Scoffing And Halloween

Most importantly, I want to remind you that in the last days scoffers will come, mocking the truth and following their own desires (2 Peter 3:3, NLT).

The word “scoffing” in the Greek means deceiving or being deceived through skeptical denial.

The Apostle Peter writes that in the last days “scoffers” will abound.  

They mock truth, denying it by derision, not argument. Satan scoffed at Eve in the first temptation, “Did God actually say…?” We can almost see the glint of evil mirth, as he continued, “You won’t die, but you will experience what a narrow-minded God doesn’t want you to know.”

Scoffing doesn’t argue with truth but sarcasm, by ridiculing those who believe in something, making light of the matter – “Try it; you’ll like it,” “Come on, don’t be ridiculous,” “Open your mind,” “Your parents don’t know what they are talking about.”

A good scoffer often doesn’t need words – just a smirk or a wink is enough to make another feel insecure and doubtful.

A life lived or a philosophy followed, undergirded by mocking truth, is the devil’s ploy.

Consider Halloween. 

The Apostle Peter writes…

Stay alert! Watch out for your great enemy, the devil. He prowls around like a roaring lion, looking for someone to devour (1 Peter 5:8).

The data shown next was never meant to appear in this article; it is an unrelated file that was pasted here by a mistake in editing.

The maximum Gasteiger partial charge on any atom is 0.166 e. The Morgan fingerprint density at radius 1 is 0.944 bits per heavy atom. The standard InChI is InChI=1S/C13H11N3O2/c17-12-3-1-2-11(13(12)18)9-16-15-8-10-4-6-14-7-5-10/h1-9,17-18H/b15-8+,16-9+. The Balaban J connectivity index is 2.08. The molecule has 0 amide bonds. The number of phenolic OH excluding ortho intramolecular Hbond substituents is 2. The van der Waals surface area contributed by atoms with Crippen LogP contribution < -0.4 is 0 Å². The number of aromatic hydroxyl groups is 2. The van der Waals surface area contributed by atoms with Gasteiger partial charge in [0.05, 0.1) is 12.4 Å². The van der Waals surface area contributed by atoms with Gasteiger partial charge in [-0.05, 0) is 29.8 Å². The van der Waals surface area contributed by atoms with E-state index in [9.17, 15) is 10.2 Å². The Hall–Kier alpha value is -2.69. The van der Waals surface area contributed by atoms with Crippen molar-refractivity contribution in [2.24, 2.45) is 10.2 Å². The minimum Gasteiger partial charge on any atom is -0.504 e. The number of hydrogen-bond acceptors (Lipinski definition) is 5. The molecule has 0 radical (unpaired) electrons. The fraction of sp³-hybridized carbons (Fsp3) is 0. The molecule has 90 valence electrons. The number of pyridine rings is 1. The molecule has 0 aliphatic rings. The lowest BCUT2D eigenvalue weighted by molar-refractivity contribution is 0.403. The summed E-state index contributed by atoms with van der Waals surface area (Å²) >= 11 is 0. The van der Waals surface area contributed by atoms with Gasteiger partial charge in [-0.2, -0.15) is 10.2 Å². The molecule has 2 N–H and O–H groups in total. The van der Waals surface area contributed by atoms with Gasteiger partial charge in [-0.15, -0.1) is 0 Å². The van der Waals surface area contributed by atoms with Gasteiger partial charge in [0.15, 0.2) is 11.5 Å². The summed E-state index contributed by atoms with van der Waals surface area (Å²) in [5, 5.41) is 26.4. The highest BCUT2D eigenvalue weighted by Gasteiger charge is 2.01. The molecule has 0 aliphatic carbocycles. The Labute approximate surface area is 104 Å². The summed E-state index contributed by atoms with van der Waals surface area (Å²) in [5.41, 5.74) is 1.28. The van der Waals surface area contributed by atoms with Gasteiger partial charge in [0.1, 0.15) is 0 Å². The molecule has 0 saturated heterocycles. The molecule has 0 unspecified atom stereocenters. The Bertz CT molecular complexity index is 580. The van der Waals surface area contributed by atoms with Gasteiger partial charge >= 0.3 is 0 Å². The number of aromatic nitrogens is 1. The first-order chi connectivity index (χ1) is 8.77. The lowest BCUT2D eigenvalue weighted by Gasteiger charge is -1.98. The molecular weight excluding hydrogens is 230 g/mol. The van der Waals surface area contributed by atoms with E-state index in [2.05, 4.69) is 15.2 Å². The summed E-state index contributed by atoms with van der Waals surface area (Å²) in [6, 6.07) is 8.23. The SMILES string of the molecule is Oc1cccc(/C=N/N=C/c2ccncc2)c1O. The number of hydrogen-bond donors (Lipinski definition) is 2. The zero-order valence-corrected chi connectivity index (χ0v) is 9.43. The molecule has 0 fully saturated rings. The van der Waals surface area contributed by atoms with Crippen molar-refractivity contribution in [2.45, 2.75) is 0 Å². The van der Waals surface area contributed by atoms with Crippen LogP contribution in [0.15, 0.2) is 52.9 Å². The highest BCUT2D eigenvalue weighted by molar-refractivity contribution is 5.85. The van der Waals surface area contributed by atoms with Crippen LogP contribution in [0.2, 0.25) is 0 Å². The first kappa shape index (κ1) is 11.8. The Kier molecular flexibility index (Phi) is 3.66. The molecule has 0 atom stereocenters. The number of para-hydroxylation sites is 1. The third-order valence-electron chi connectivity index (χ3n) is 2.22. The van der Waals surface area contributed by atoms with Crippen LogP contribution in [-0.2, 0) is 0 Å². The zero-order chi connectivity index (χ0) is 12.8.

Next time you are with a friend who has a yard decorated in Zombies, blood splatter, skeletons, and witches, say to him, “You know, demons are real.”  

You will probably ignite mockery. Not a debate about demons but a “laugh off” smile, smirk, or glint with the implication, “We are only having fun” or “Come on, loosen up.”

Seventy years ago, C.S. Lewis wrote a fascinating book entitled The Screwtape Letters. The book was a fictional dialogue between an arch-demon, Uncle Screwtape, and his novice-tempter nephew, Wormwood. In the book, Screwtape gives Wormwood lessons on seducing humans.

One of the famous quotes from Screwtape…

There are two equal and opposite errors into which the human race can fall for the devils. One is to disbelieve in their existence. The other is to believe, and to feel an excessive and unhealthy interest in them.

The danger of scoffing is that it allows, in these latter days, both a belief and disbelief at the same time. 

The evil one, prowling like a lion seeking to devour, now struts about on Halloween and in video games turning the imaginations of children to demons – while parents scoff at their actual existence.

Mockery is a cruel master, unleashing hordes of evil, denying their existence, and skeptically laughing, while the actual demons, hiding behind this scoffing, possess, ensnare, and depress.

The book of James considers latter-day scoffing in chapter 4…

God jealously desires the Spirit which He has made to dwell in us… Submit therefore to God. Resist the devil and he will flee from you. Draw near to God and He will draw near to you. Let your laughter be turned into mourning. Humble yourselves in the presence of the Lord, and He will exalt you (vv. 5-10, NASB1995).

Yes, I believe in fantasy.  

Even C.S. Lewis wrote a book entitled The Lion, the Witch, and the Wardrobe. But while fantasy encourages consideration of topics and discussion, scoffing undermines conversation through ridicule.

Believe in the supernatural – both good and bad along with angels and demons – but read the Bible as God’s truth with both.

Don’t scoff!